In Boeing Co’s factory of the future, immersive 3-D engineering designs will be twinned with robots that speak to each other, while mechanics around the world will be linked by $3,500 HoloLens headsets made by Microsoft Corp.
It is a snapshot of an ambitious new Boeing strategy to unify sprawling design, production and airline services operations under a single digital ecosystem – in as little as two years.
Critics say Boeing has repeatedly made similar bold pledges on a digital revolution, with mixed results. But insiders say the overarching goals of improving quality and safety have taken on greater urgency and significance as the company tackles multiple threats.
The planemaker is entering 2022 fighting to reassert its engineering dominance after the 737 MAX crisis, while laying the foundation for a future aircraft program over the next decade – a $15 billion gamble. It also aims to prevent future manufacturing problems like the structural flaws that have waylaid its 787 Dreamliner over the past year.
“It’s about strengthening engineering,” Boeing’s chief engineer, Greg Hyslop, told Reuters in his first interview in nearly two years. “We are talking about changing the way we work across the entire company.”
After years of wild market competition, the need to deliver on bulging order books has opened up a new front in Boeing’s war with Europe’s Airbus, this time on the factory floor.
Airbus Chief Executive Guillaume Faury, a former automobile research boss, has pledged to “invent new production systems and leverage the power of data” to optimize its industrial system.
Boeing’s approach so far has been marked by incremental advances within specific jet programs or tooling, rather than the systemic overhaul that characterizes Hyslop’s push today.
The simultaneous push by both plane giants is emblematic of a digital revolution happening globally, as automakers like Ford Motor Co and social media companies like Facebook parent Meta Platforms Inc shift work and play into an immersive virtual world sometimes called the metaverse.
So how does the metaverse – a shared digital space often using virtual reality or augmented reality and accessible via the internet – work in aviation?
Like Airbus, Boeing’s holy grail for its next new aircraft is to build and link virtual three-dimensional “digital twin” replicas of the jet and the production system able to run simulations.
The digital mockups are backed by a “digital thread” that stitches together every piece of information about the aircraft from its infancy – from airline requirements, to millions of parts, to thousands of pages of certification documents – extending deep into the supply chain.
Overhauling antiquated paper-based practices could bring powerful change.
More than 70% of quality issues at Boeing trace back to some kind of design issue, Hyslop said. Boeing believes such tools will be central to bringing a new aircraft from inception to market in as little as four or five years.
“You will get speed, you will get improved quality, better communication, and better responsiveness when issues occur,” Hyslop said.
“When the quality from the supply base is better, when the airplane build goes together more smoothly, when you minimize re-work, the financial performance will follow from that.”
Yet the plan faces enormous challenges.
Skeptics point to technical problems on Boeing’s 777X mini-jumbo and T-7A RedHawk military training jet, which were developed using digital tools.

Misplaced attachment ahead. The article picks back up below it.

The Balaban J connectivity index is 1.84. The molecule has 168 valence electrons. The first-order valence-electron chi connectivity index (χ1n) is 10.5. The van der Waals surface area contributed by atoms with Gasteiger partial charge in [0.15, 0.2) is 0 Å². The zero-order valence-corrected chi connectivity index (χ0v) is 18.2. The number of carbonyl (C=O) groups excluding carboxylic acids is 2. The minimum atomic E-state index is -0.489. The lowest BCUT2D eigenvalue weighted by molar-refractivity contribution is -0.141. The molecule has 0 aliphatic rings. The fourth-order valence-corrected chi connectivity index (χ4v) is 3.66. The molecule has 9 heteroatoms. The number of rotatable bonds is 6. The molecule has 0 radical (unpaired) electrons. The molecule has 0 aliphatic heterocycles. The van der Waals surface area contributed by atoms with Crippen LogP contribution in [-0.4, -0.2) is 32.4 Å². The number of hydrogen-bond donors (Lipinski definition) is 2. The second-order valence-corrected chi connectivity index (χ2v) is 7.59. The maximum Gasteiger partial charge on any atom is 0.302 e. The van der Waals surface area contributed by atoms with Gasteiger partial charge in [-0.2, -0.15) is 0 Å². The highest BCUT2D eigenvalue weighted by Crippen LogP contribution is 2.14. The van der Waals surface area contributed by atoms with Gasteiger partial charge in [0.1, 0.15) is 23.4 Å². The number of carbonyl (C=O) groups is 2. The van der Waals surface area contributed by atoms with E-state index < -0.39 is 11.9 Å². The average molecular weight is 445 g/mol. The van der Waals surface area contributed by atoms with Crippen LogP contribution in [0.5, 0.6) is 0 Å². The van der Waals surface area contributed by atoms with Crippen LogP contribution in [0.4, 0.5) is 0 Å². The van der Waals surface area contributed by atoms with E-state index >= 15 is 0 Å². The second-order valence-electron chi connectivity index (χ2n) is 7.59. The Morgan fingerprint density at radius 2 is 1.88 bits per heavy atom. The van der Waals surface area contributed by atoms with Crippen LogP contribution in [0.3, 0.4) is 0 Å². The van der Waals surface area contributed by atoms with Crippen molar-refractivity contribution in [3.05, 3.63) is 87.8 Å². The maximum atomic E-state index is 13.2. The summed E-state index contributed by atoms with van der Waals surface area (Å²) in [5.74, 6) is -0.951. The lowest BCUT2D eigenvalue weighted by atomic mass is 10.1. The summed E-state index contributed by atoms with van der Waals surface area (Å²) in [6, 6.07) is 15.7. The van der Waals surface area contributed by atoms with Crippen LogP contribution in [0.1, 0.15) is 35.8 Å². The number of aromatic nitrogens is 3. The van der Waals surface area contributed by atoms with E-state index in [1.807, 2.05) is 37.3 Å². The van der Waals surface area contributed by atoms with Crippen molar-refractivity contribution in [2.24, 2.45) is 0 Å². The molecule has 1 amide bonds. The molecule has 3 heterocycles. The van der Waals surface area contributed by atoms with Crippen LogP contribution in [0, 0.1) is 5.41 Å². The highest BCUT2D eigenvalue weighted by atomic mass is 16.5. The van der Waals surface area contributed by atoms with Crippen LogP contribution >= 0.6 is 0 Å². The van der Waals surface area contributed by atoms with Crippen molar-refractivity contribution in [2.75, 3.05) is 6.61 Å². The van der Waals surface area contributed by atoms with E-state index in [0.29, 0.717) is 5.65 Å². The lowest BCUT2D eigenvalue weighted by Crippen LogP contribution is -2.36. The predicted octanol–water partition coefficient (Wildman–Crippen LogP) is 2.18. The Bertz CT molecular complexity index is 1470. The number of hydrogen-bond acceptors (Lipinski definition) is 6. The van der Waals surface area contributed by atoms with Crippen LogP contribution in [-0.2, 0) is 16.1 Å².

Boeing has also placed too great an emphasis on shareholder returns at the expense of engineering dominance, and continues to cut R&D spending, Teal Group analyst Richard Aboulafia said.
“Is it worth pursuing? By all means,” Aboulafia said. “Will it solve all their problems? No.”
Juggernauts like aircraft parts maker Spirit AeroSystems have already invested in digital technology. Major planemakers have partnerships with French software maker Dassault Systèmes. But hundreds of smaller suppliers spread globally lack the capital or human resources to make big leaps.
Many have been weakened by the MAX and coronavirus crises, which followed a decade of price pressure from Boeing or Airbus.
“They not only tell us what hardware we can buy, they are now going to specify all this fancy digital junk that goes on top of it?” one supply chain executive said.
‘A LONG GAME’
Boeing itself has come to realize that digital technology alone is not a panacea. It must come with organizational and cultural changes across the company, industry sources say.
Boeing recently tapped veteran engineer Linda Hapgood to oversee the “digital transformation,” which one industry source said was underpinned by more than 100 engineers.
Hapgood is best known for turning black-and-white paper drawings of the 767 tanker’s wiring bundles into 3-D images, and then outfitting mechanics with tablets and HoloLens augmented-reality headsets. Quality improved by 90%, one insider said.
In her new role, Hapgood hired engineers who worked on a digital twin for a now-scrapped midmarket airplane known as NMA.
She is also drawing on lessons learned from the MQ-25 aerial refueling drone and the T-7A Red Hawk.
Boeing “built” the first T-7A jets in simulation, following a model-based design. The T-7A was brought to market in just 36 months.
Even so, the program is grappling with parts shortages, design delays and additional testing requirements.
Boeing has a running start with its 777X wing factory in Washington state, where the layout and robot optimization was first done digitally. But the broader program is years behind schedule and mired in certification challenges.
“This is a long game,” Hyslop said. “Every one of these efforts was addressing part of the problem. But now what we want to do is do it from end to end.”